An unhurried and friendly town, Bac Ha makes a relaxed base to explore the northern highlands and hill-tribe villages. The atmosphere is very different to Sapa, and you can walk the streets freely without being accosted by hawkers. To experience a small untouristy mountain town, Bac Ha is an excellent destination.
The town has a certain charm, though its stock of traditional old adobe houses is dwindling and being replaced by concrete structures. Wood smoke fills the morning air and chickens and pigs poke around the back lanes. For six days a week, Bac Ha slumbers, but its lanes fill up to choking point each Sunday when tourists and Flower H’mong flood in for the weekly market.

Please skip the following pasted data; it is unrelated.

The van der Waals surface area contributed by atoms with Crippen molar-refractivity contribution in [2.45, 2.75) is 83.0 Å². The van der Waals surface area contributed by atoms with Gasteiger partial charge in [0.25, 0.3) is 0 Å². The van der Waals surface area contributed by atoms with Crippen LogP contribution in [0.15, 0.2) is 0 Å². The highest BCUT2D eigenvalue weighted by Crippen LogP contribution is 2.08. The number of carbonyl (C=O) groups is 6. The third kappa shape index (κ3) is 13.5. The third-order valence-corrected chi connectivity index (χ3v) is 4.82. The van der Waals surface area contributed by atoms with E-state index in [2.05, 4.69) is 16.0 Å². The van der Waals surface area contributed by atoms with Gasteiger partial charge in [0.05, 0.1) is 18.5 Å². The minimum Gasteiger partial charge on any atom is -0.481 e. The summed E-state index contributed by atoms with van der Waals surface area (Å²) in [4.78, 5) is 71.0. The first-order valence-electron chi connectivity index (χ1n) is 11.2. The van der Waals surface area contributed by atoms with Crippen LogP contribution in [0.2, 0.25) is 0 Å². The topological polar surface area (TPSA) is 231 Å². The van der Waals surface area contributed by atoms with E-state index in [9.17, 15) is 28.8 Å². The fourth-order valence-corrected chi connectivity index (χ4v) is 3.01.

This Sunday market is a riot of colour and commerce, and while the influx of day trippers from Sapa is changing things fast, it’s still a worthwhile and relatively accessible place to visit. The other markets around Bac Ha are also gradually becoming more visited by tourists, so if you’re after a truly authentic experience try and head to the mountain town of Sinho instead.
Bac Ha is a good base to explore the surrounding highlands, as it has an improving choice of inexpensive hotels and the climate here is noticeably warmer than in Sapa. There are 11 hill-tribe groups that live around Bac Ha: the colourful Flower H’mong are the most visible, but other groups include Dzao, Giay (Nhang), Han (Hoa), Xa Fang, Lachi, Nung, Phula, Tay, Thai and Thulao.
One of Bac Ha’s main industries is the manufacture of alcoholic home brews (rice wine, cassava wine and corn liquor). The ruou corn hooch produced by the Flower H’mong is so potent it can ignite; there’s an entire area devoted to it at the Sunday market.